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It takes a nation to restore a county grid, and one man to make sure a few of them vote

(Photo: Sara Scully)

By Sara Scully

Driving from New Hope, to Carversville, and through Solebury, it is easy to see the effort being made by PECO to restore power to residents in this area. The effort in some cases has happened so fast, that on my return trip from Giant yesterday around 6 pm, the very same road, Sugan near School Lane, that was open with downed lines and heavy trees, an hour later was blocked by crews, only to be reopened later that night. Over the past few days I have passed fleets of Asplundh tree trimming trucks trailed by vehicles from energy companies with names I did not recognize, license plates from all over the United States. Today as I hopped out of my car to snap a photo of a power company “thank you” sign, this man, Nabil Shoman, First Line Supervisor, Construction, Overhead, and Maintenance for Com Ed, a sister company of PECO, pulled over to greet me. He and his crew drove in from Chicago, Illinois, to help with the restoration effort.

“We thought it would take a few days to fix this mess,” Shoman told me, referring to North Main Street in New Hope which was without power until yesterday, due to several downed wires and trees, “But we got it done in a day and a half. Power was back on yesterday by sixteen hundred hours.” The crew was then dispatched to Phillips Mill and River Roads, in New Hope/Solebury.

When I met Shoman he was cruising through to make sure the North Main Street work was complete, and to report any additional clean up that needed to be done, such as disposing of the large pieces of tree trunk and now junked electrical wires, cut up and collected on the sidewalk by his crew during the restoration effort.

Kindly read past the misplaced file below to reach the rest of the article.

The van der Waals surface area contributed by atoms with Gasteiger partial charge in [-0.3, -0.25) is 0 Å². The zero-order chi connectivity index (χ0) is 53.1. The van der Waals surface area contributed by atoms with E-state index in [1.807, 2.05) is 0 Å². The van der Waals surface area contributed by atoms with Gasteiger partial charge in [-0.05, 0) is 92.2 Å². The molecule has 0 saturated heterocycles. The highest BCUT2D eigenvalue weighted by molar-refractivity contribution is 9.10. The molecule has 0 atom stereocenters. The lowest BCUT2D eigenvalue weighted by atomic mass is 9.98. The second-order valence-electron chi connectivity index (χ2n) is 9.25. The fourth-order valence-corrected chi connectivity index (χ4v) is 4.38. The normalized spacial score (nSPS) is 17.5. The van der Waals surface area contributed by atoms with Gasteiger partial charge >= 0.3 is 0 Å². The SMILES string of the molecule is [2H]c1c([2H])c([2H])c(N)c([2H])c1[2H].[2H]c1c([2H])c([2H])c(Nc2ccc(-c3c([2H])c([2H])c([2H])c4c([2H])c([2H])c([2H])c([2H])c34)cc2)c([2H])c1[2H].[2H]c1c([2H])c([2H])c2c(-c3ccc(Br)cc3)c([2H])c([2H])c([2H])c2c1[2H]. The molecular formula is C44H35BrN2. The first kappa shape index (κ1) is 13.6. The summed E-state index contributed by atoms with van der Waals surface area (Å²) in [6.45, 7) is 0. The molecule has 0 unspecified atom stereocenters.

Shoman is just one of many workers who have come in from various states to help. They stay in local hotels, and work anywhere from six to ten hour days, according to Shoman. “At the end of the day we drive around an hour to our hotel, The Holiday Inn Express, sleep and come back out to work the next day.”

But while organizing his crew to get our power back on is Shoman’s main objective, nurturing his workers, and taking care of their basic needs, as people and citizens, is the most important aspect of running an efficient ship. “I need to make sure they are fed well, every night we pick a restaurant.” The company also made sure that absentee ballots were made available to workers who wanted to vote while away from home. “I will be collecting and mailing the crew’s ballots,” Shoman said.

Shoman’s crew are all union workers. He is non-union, being in a management position. According to Shoman,”That is just how it works in our Chicago company.”

The crew has been here for nearly four days, and Shoman said he suspected they might be dispatched to help in New Jersey soon.

When I asked if he and his crew were aware that they were working in an historic area with many wonderful attractions, Shoman replied, “There is no time to see or do anything. We work, eat and return to our hotel.”

About the author

Charlie Sahner

“Once you can accept the universe as matter expanding into nothing that is something, wearing stripes with plaid comes easy." - Einstein


  • Shoman is the man.
    After 6 days without power, and very little comfort or hope from PECO,
    Shoman appeared on our road.
    I threw myself in front of his truck in a moment of frustration.
    He was kind and reassuring.
    Over the next 5 hours, he stopped by the house many times to update us.
    When the power on our road was restored, Shoman was parked right outside our door to make sure our house was lit.
    Shoman mentioned to me that he is originally from Belize. Sometimes it takes more than a nation — a world even — to restore a small country grid.

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